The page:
Thursday, March 6, 2014

Verbum Domini II—God’s Word Goes Out to the Nations

On several occasions Jesus of Nazareth, the Teacher, sent his friends and disciples to carry to others the Message of the Kingdom. Sometimes on foot, sent out in pairs, from the rooftops, using all sorts of media. And in those gatherings they reminded others of the deeds and miracles they had witnessed. Such as on the occasion in which the multitude was hungry, where Jesus multiplied the fish and bread. And then he told them to gather up the left-over food. This would serve them well later, as well as to remember the miracle. Everything, even that which appeared to be insignificant, was important.

Years went by. They continued to remember, but these were later generations. The living memory was written down. Those documents were preserved, those pieces of cloth, parchment, bits of ceramic which on one occasion was found stamped with the memory of Yahve’s presence, Jesus, of the Chosen People. Many of those scripts were passed down from generation to generation. Some outlived the Roman invasions, the Temple’s destruction, the debacle of a village. Yet, although they were simple pieces, with no apparent value, for the believers they contained fragments of the living Word of the Lord. And they needed to care for them like great treasure.

Centuries have now passed. But those remains, those ceramic bits, those manuscripts have been preserved. And a family of believers in the Lord Jesus, in a God who is our Father, have dedicated their energies for years to gather those lost texts, those objects that, at one time, were used in the community to make known, to praise, and to learn about the Lord.

The Green family, who for years have dedicated themselves to gather those fragments, like the apostles who gathered the left-overs of the multiplied bread, those texts, those ceramic bits and writings, they wanted everyone to see. Those objects will be a part of a Museum, the Museum of the Bible, so that others can appreciate and study them, and be available to serve all. There will be room in this institution for biblical objects proceeding from diverse traditions of faith based on the Bible. From the respected and age-old tradition of Judaism to the diverse groups of the Christian faith such as the Reformed tradition, as well as Catholic and Orthodox.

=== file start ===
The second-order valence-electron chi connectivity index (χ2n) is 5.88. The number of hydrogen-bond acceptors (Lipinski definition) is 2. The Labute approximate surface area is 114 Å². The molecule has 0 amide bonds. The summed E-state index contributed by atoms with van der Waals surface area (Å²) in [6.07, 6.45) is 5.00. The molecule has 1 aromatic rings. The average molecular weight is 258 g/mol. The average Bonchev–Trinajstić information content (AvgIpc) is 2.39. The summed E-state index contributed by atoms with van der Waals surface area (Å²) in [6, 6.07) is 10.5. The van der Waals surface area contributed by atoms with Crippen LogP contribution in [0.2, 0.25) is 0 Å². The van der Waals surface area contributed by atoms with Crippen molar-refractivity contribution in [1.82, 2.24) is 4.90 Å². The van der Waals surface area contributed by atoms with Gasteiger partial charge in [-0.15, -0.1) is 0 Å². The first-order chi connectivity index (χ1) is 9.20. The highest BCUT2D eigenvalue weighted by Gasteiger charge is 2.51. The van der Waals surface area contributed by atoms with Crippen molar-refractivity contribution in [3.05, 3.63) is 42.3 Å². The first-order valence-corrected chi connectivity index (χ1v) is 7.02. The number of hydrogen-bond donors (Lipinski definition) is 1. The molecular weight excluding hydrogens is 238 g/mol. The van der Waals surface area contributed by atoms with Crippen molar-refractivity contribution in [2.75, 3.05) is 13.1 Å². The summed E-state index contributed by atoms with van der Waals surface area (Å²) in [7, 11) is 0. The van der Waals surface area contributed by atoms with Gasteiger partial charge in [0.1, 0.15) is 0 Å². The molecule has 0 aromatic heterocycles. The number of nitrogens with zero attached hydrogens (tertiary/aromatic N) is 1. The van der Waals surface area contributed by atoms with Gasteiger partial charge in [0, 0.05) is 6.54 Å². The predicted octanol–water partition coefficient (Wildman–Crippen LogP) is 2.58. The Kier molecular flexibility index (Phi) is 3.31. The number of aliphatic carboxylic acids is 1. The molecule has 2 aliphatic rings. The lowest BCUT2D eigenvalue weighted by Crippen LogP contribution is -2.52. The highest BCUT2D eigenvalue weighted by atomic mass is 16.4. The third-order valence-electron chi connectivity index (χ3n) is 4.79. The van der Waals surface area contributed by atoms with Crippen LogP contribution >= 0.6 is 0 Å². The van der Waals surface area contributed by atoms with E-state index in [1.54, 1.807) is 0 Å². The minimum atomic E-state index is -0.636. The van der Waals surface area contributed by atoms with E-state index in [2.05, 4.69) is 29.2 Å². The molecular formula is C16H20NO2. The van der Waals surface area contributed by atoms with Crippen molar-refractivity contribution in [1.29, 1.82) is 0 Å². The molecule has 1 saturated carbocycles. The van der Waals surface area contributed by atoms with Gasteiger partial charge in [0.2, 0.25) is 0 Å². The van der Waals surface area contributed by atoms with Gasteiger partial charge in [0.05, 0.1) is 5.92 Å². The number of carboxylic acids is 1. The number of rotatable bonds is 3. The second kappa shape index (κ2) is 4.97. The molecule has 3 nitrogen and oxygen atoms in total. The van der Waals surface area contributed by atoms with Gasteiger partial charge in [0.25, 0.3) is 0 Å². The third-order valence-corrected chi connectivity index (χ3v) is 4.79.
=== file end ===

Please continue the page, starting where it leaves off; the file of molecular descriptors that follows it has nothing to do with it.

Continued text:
While that Museum opens its doors there will be an exposition of some of the backgrounds which, in the future, will be incorporated in permanent, as well as temporary, expositions in the Museum.

This exposition will take place in Vatican City, near Peter’s tomb, who was one of the twelve followers of Jesus. Between April 1 and June 22 we will have the opportunity to contemplate these treasures of the Green Collection together with other artefacts on loan, the property of cultural and ecclesiastic institutions such as the Vatican Library and Museum. Among the hundreds of objects to be exhibited we underscore ten, considered the TOP TEN:
  1. Three fragments of the Dead Sea scrolls, the oldest known texts of the Hebrew Scriptures. 
  2. A double page of the “Codex Vaticanus”, one of the four uncial codices, that is, the oldest complete manuscripts of the Greek Bible, from around the years 325 to 350 A.D. This is a loan from the Vatican Library, in Vatican City. 
  3. Five pages of the Bodner Codex of the Psalms, which contains the nearly complete Book of Psalms in Greek. Written on papyrus and dated from the Third and Fourth Centuries A.D. 
  4. Pages of the Rescriptus Climaci Codex, a manuscript in palimpsest, which contains the text of the Bible in Greek from the Eighth Century and texts of the Sixth Century in Christian-Palestinian Aramaic, a language similar to the Aramaic that Jesus spoke. 
  5. A copy of the complete Bible of Tours, the oldest known copy of this Bible edited and published by Alcuino of York in the Ninth Century in the Abbey of San Martin in Tours, France. A work on loan, which is the property of the Library of the Abbey of Saint Gall in Switzerland. 
  6. The “Bath Old English Gospels”, a copy of the only complete translation of the Gospels in ancient English, done in the Ninth Century and, for the first time in history, is presented in an exhibition outside of Britain. On loan from the Parker Library of Corpus Christi College, which is part of the University of Cambridge. 
  7. A fragment never before presented of the first commentaries in Hebrew on the Pentateuch prepared by Rabi Sa´adia Gaon and dated in the Eleventh Century, discovered in Geniza of the Sinagogue of Ben Ezra in El Cairo, Egypt. 
  8. The “Book of Hours and Psalter” of Elizabeth of Bohun, countess of Northampton, edited in the Fourteenth Century and one of the most extensively decorated manuscripts that exist in its class. 
  9. A sample of the first edition of the King James Bible - the great “HE” Biblia of 1611- the most influential translation of the Bible ever produced in the English language. 
  10. One of the three Rolls of the Torah from the Jewish community of Kaifeng, in China. On loan from the Bridwell Library Special Collections, of the Perkins Theological Seminary, annex of the Southern Metodist University.

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